Some companies, meanwhile, are needlessly giving away margin, he said: “Take cough cold products, where you see a very low response to promotions. They are almost not worth promoting, whatever the price point.” 

Man shopping
L.E.K. Consulting: Old school CPG companies that “squeeze fractions of pennies out of ingredients, packaging and manufacturing overheads” will nevertheless write off the millions they are pouring into the trade as the cost of doing business (“which can be translated as I don’t really understand it”).

For new products, within say, the first six months, promotions will generate trial

But what about the lingering effects of promotions? Is it worth it if you lose money during the event itself, but you get your product into the hands of thousands of new consumers that otherwise wouldn't have tried it?  

Said Dr. Jetta: “For new products, within say, the first six months, promotions will generate trial, although it’s not as dramatic an effect as many people think.

“But once your product has been on the shelf for six months, promotions generally won’t generate trial; the​ extra sales are typically coming from marginal users that are buying more. Not totally new users, and not the heaviest users either.”

Who is subsidizing the promotion?

The big problem facing many CPG manufacturers right now, he added, is that the economics of promotions have shifted as the retail market has consolidated and retailers have become more powerful.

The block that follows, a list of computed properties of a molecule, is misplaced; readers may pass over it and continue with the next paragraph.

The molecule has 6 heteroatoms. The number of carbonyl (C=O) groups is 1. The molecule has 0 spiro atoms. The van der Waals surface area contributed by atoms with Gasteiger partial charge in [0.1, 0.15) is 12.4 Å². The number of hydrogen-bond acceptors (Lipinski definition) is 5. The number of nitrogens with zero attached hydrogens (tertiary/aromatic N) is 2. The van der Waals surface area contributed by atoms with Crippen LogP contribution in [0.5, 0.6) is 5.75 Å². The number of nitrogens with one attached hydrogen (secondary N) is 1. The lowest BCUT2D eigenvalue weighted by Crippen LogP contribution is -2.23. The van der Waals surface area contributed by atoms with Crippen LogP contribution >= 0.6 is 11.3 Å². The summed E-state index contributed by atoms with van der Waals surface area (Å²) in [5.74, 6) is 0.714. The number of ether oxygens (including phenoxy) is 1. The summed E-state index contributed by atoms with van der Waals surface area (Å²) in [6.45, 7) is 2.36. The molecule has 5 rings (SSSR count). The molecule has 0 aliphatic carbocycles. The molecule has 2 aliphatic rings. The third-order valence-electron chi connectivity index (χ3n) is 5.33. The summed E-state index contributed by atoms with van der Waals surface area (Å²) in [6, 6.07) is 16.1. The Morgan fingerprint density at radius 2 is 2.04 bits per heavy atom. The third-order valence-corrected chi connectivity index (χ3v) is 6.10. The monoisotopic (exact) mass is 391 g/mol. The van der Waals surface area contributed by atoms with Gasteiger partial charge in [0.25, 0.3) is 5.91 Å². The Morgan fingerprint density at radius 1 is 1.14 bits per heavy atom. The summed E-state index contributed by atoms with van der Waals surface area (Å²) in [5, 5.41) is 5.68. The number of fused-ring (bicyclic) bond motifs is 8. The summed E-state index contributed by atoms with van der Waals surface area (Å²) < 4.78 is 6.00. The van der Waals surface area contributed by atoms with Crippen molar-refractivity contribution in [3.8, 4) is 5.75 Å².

“They used to share the subsidy, so they would say we’ll lower the price to the consumer by $2. You give me one dollar and I’ll pick up the other dollar and we’ll make it up on volume … we’ll both win.

“Now the manufacturer might be expected to pick up $1.50, or maybe the whole $2 if they are doing more digital couponing that requires a loyalty card. But this doesn’t work nearly as well as the traditional circulars, Sunday coupons and shelf tags, so whereas before you had maybe a doubling in sales from these deals, now your increase is maybe just 10%. They are also a way for the retailer to avoid 100% of the liability and the financial risk.”

He added: “The way to get smarter is to come up with a subsidy that works for manufacturers and retailers."

Because you’re (not) worth it?

Meanwhile, the notion that relentless promotions are destroying the equity of leading brands and that consumers are being “trained​” to buy stuff on deal is an appealing narrative, but not one that is necessarily fact-based, he said.

Indeed, an alternative explanation for why consumers are no longer prepared to pay ‘full price’ for some big legacy food brands may simply be because they don’t value them as much anymore. And this is not because they are always on deal, but because shoppers have so many more appealing options to choose from than they did a few years ago in most categories.